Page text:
Fake shots `routine' in TV wildlife programmes

ONE OF Britain's leading cameramen said yesterday that it was routine for nature programmes to use tame animals to simulate scenes shot in the wild.

Hugh Miles, who has worked for the BBC and for Anglia Television's Survival series for more than 20 years, claimed that the practice of choreographing extra scenes with captive, or "habituated", animals is regarded as an acceptable solution for many wildlife documentary makers.

"It is a common technique when you need to capture a particular piece of behaviour that is vital for the story you are telling," said Mr Miles, who shot memorable sequences for Sir David Attenborough's Life on Earth series and for the more recent documentaries, Flight of the Condor and Kingdom of the Ice Bear.

"It is always a last resort and it is certainly something I try to avoid," added Mr Miles. "But on one or two occasions I have had to fall back on it myself. The truth is that all films are a cheat. We get as close as we can to the scientific truth and 99 per cent of the work is genuine."

Mr Miles was responding to allegations that a film crew working for Survival made use of tame hyenas, porcupines and wild cats when they put together a new documentary, Tale of the Tides. The film has already been shortlisted for the 1998 Wildscreen Golden Panda award and is to be broadcast on ITV without any explanation to viewers about some of the techniques used.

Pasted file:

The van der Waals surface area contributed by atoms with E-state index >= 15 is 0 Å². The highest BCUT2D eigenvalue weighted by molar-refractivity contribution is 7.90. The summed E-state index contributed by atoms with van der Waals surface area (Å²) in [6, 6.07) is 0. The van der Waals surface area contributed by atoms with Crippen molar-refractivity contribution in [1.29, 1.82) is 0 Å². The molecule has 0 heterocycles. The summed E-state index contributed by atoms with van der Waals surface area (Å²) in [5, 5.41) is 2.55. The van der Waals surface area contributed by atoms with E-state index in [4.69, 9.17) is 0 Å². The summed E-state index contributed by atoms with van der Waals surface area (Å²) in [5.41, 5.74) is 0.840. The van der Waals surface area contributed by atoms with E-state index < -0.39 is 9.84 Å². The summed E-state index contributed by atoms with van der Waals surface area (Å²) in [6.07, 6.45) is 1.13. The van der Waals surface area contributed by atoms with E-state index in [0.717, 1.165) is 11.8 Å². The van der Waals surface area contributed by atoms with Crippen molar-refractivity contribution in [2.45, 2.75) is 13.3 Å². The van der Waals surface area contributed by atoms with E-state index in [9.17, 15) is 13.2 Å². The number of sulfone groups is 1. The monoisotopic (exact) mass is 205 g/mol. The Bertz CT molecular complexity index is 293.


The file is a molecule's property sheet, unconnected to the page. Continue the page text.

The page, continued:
"I know the team involved with making this film, Mark Deeble and Vicky Stone, and they are two of the most committed film-makers you could find," said Mr Miles. "They will only have used captive animals if the piece of behaviour they needed to get would have been too stressful for the wild animals involved."

A spokesman for Anglia Television, which commissions the Survival series, admitted the film had made use of tame animals, but stressed that the decision was not the result of budget considerations.

"Tale of the Tides makes use of the practice, but the bulk of the film is the result of two years' work and thousands of hours spent filming in the wild," the spokesman said.

"The sole criterion for using habituated and captive animals is to show behaviour that looks natural in the wild but that would be either impossible, prohibitively difficult, or unjustifiably disturbing to film with totally wild creatures.

"Strict conditions are always applied: no animal is harmed or put under unnatural stress, the behaviour shown is authentic and the relevant sequences are not be possible to obtain in any other way. Survival, along with other UK-based natural history producers, has never made any secret of the fact that these techniques are occasionally employed."

The methods used by wildlife camera crews are likely to come under greater scrutiny in future, however. Public attitudes to fakery have been sensitised in recent months by the revelation that several documentaries, factual programmes and docu-dramas routinely set up and re-shoot scenes to give a desired impression.

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